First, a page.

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Publication numberUS5985110 A
Publication typeGrant
Application numberUS 09/076,656
Publication dateNov 16, 1999
Filing dateMay 12, 1998
Priority dateMar 28, 1996
Fee statusPaid
Publication number076656, 09076656, US 5985110 A, US 5985110A, US-A-5985110, US5985110 A, US5985110A
InventorsVitold M. Bakhir, Taras Barabash, Jury G. Zadorozhny
Original AssigneeBakhir; Vitold M., Zadorozhny; Jury G., Barabash; Taras
Export CitationBiBTeX, EndNote, RefMan
External Links: USPTO, USPTO Assignment, Espacenet
Apparatus for electrochemical treatment of water and/or water solutions
US 5985110 A
Abstract
An apparatus for electrochemical purification of water and for regulation of acid-alkaline properties, Red-Ox characteristics and catalytic activity of water that can be used for obtaining washing and disinfecting solutions. The apparatus includes at least one electrochemical cell which contain vertical coaxial cylindrical and rod electrodes made from material nonsoluble during electrolysis and an ultrafiltration ceramic diaphragm installed between the electrodes to create inter-electrode space in the electrode chambers. Channels for the treated solution supply into and discharge from the electrode chambers. A feeding line is connected to the inlet of the negative electrode chamber and the output of the negative electrode chamber is connected to the inlet of the positive electrode chamber by a special line which has a by-pass for discharging a part of the degasified treated solution from the chamber of the negative electrode. A catalyst chamber can be installed on the special line. The catalyst chamber contains a mixture of particles of carbon and manganese dioxide. A separator with a tangential inlet is used for discharging a part of the degasified processed solution.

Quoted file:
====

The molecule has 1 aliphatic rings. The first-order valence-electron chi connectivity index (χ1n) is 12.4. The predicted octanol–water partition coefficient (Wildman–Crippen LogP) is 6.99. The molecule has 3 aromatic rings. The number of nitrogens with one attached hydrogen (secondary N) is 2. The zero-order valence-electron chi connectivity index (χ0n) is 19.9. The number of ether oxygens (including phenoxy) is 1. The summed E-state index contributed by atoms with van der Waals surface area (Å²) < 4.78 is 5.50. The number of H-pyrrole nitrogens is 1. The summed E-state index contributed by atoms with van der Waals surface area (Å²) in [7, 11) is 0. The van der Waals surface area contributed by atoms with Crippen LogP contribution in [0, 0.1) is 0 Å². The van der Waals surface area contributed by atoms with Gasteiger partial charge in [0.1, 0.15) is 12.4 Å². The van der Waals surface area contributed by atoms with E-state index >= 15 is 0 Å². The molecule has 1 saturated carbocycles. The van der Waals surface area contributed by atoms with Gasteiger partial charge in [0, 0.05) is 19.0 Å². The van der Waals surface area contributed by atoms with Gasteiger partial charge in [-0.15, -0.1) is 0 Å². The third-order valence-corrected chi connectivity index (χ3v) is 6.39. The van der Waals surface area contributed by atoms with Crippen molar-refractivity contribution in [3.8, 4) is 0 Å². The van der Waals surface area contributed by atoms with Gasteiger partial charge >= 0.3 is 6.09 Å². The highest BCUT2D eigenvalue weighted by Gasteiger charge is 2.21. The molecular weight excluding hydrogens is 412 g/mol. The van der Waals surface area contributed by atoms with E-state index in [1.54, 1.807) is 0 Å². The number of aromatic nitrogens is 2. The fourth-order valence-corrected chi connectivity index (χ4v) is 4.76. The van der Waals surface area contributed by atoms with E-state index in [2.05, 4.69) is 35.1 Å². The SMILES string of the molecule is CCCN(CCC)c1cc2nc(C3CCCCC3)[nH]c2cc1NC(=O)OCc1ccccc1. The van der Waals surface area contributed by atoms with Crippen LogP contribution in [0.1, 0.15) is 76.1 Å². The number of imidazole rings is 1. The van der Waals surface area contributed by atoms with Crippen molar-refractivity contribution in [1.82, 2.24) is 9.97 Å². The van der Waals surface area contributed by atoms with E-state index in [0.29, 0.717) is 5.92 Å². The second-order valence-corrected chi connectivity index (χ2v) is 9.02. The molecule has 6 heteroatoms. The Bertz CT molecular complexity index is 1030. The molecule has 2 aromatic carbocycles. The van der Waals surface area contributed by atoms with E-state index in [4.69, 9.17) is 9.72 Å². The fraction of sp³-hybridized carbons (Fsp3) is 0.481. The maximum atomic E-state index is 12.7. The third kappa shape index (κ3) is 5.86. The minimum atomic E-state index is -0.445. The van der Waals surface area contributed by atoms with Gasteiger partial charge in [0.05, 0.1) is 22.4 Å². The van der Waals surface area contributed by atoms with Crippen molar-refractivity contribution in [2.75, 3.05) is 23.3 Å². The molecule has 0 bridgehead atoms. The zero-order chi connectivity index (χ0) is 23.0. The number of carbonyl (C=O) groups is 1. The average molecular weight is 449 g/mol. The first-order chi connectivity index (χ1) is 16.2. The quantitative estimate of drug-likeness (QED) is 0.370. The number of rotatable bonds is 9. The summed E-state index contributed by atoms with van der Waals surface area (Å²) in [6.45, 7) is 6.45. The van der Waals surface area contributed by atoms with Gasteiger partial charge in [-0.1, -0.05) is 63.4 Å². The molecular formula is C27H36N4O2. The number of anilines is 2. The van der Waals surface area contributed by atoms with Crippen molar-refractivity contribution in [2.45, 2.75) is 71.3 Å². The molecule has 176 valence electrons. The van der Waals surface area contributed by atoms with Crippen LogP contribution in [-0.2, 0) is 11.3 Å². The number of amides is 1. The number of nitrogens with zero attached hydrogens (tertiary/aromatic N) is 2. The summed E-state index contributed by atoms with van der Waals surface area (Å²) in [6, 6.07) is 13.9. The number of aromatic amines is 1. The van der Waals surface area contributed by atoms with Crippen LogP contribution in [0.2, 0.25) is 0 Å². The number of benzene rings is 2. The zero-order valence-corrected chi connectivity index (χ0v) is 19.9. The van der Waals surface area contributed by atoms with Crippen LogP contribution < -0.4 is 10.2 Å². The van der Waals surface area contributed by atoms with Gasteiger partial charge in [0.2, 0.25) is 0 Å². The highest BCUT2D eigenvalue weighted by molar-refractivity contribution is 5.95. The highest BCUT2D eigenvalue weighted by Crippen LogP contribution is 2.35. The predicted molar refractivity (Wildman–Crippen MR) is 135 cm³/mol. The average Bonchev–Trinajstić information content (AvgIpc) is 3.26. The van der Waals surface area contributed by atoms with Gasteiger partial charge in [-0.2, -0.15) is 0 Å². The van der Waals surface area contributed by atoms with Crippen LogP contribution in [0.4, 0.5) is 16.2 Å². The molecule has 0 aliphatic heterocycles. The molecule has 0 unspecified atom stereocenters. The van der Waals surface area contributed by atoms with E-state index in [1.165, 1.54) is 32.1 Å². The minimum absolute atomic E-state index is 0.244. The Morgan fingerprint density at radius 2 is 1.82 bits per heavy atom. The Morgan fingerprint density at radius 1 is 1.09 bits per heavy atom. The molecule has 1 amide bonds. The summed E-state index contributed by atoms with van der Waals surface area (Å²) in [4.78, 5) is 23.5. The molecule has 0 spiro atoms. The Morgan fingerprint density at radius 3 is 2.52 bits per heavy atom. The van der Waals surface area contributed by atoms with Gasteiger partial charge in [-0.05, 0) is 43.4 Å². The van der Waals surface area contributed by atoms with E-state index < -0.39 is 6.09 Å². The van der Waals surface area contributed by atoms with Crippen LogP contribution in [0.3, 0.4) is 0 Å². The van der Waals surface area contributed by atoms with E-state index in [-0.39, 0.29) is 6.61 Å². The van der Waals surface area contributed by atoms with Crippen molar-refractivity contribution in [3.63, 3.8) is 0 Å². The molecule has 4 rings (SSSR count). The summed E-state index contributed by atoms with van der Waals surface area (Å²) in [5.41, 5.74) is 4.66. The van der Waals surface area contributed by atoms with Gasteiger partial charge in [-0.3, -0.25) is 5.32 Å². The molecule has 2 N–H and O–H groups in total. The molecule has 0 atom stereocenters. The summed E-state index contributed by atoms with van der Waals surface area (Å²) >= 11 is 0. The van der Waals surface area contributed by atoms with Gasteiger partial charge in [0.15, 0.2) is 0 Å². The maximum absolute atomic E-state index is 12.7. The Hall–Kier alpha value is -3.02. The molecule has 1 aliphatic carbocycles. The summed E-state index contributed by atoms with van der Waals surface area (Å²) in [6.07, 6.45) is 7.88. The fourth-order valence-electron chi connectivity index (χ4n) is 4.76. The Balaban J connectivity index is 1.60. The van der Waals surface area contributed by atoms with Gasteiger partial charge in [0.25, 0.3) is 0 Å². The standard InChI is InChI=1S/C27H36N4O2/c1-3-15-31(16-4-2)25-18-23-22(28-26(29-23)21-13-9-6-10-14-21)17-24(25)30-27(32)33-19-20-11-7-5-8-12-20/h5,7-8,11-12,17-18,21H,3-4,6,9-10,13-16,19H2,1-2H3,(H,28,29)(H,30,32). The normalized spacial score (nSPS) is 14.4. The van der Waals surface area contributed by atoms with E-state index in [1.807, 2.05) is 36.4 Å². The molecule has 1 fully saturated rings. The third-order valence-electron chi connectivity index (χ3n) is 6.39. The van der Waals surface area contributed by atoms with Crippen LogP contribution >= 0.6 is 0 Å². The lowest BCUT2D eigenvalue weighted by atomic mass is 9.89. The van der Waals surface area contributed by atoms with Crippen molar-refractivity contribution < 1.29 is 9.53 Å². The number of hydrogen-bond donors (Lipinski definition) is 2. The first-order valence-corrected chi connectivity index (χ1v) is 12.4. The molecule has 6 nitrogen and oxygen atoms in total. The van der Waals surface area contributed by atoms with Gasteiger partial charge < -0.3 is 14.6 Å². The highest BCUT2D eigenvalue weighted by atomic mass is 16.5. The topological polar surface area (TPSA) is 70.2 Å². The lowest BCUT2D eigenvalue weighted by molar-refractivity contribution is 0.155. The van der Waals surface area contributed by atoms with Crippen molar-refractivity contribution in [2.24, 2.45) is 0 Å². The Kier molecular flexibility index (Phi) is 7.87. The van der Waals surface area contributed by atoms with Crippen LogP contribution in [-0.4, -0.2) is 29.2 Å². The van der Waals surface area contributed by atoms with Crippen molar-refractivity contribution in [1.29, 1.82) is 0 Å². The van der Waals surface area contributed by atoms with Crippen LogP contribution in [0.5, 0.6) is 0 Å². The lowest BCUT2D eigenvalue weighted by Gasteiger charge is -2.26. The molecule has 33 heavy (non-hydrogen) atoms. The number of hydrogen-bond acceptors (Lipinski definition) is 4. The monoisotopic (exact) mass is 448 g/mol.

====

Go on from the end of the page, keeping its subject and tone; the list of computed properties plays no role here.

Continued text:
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Claims(14)
What is claimed is:
1. An apparatus for producing washing and disinfecting solutions by electrolysis of an aqueous alkali metal halide solution, comprising:
a) an electrochemical cell comprising coaxial cylindrical and rod electrodes and a diaphragm coaxial with and between the internal and external electrodes, the diaphragm dividing the electrochemical cell into a cathode chamber and an anode chamber;
b) an inlet for the cathode chamber in fluid flow communication with a supply of aqueous alkali metal halide solution; and
c) an outlet for the cathode chamber in fluid flow communication with an inlet for feeding catholyte into the anode chamber of an electrochemical cell, whereby alkaline catholyte produced in and exiting the cathode chamber is introduced into the catholyte-fed anode chamber for electrolytic oxidation therein.